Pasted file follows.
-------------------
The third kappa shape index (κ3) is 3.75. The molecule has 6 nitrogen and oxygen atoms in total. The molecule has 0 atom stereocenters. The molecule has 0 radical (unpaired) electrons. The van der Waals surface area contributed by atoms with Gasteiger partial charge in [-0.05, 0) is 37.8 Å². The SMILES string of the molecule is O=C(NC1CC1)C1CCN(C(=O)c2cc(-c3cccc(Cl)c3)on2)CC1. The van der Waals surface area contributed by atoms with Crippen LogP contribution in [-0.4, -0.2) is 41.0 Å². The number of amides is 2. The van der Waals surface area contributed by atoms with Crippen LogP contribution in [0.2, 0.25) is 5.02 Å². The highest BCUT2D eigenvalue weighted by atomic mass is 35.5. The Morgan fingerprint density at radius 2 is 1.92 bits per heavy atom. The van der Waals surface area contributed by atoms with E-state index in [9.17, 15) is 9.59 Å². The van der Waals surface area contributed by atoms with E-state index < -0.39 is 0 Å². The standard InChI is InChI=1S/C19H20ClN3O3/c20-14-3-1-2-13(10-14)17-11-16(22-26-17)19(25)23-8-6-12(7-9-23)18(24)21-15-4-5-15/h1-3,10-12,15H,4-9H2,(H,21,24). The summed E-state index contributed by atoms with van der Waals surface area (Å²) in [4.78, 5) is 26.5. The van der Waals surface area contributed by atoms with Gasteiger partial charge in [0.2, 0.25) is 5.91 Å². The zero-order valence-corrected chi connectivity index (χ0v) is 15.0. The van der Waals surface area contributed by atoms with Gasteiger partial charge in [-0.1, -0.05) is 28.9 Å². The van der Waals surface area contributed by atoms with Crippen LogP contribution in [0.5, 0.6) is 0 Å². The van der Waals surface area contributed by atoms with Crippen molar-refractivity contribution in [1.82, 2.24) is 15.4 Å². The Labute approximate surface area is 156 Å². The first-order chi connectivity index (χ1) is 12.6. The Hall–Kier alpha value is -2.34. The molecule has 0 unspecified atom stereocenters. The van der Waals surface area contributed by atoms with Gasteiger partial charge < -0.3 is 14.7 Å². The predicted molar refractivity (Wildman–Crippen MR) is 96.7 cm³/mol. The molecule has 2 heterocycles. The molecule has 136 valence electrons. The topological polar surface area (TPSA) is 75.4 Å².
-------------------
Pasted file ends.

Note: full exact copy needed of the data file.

The third kappa shape index (κ3) is 3.75. The molecule has 6 nitrogen and oxygen atoms in total. The molecule has 0 atom stereocenters. The molecule has 0 radical (unpaired) electrons. The van der Waals surface area contributed by atoms with Gasteiger partial charge in [-0.05, 0) is 37.8 Å². The SMILES string of the molecule is O=C(NC1CC1)C1CCN(C(=O)c2cc(-c3cccc(Cl)c3)on2)CC1. The van der Waals surface area contributed by atoms with Crippen LogP contribution in [-0.4, -0.2) is 41.0 Å². The number of amides is 2. The van der Waals surface area contributed by atoms with Crippen LogP contribution in [0.2, 0.25) is 5.02 Å². The highest BCUT2D eigenvalue weighted by atomic mass is 35.5. The Morgan fingerprint density at radius 2 is 1.92 bits per heavy atom. The van der Waals surface area contributed by atoms with E-state index in [9.17, 15) is 9.59 Å². The van der Waals surface area contributed by atoms with E-state index < -0.39 is 0 Å². The standard InChI is InChI=1S/C19H20ClN3O3/c20-14-3-1-2-13(10-14)17-11-16(22-26-17)19(25)23-8-6-12(7-9-23)18(24)21-15-4-5-15/h1-3,10-12,15H,4-9H2,(H,21,24). The summed E-state index contributed by atoms with van der Waals surface area (Å²) in [4.78, 5) is 26.5. The van der Waals surface area contributed by atoms with Gasteiger partial charge in [0.2, 0.25) is 5.91 Å². The zero-order valence-corrected chi connectivity index (χ0v) is 15.0. The van der Waals surface area contributed by atoms with Gasteiger partial charge in [-0.1, -0.05) is 28.9 Å². The van der Waals surface area contributed by atoms with Crippen LogP contribution in [0.5, 0.6) is 0 Å². The van der Waals surface area contributed by atoms with Crippen molar-refractivity contribution in [1.82, 2.24) is 15.4 Å². The Labute approximate surface area is 156 Å². The first-order chi connectivity index (χ1) is 12.6. The Hall–Kier alpha value is -2.34. The molecule has 0 unspecified atom stereocenters. The van der Waals surface area contributed by atoms with Gasteiger partial charge < -0.3 is 14.7 Å². The predicted molar refractivity (Wildman–Crippen MR) is 96.7 cm³/mol. The molecule has 2 heterocycles. The molecule has 136 valence electrons. The topological polar surface area (TPSA) is 75.4 Å².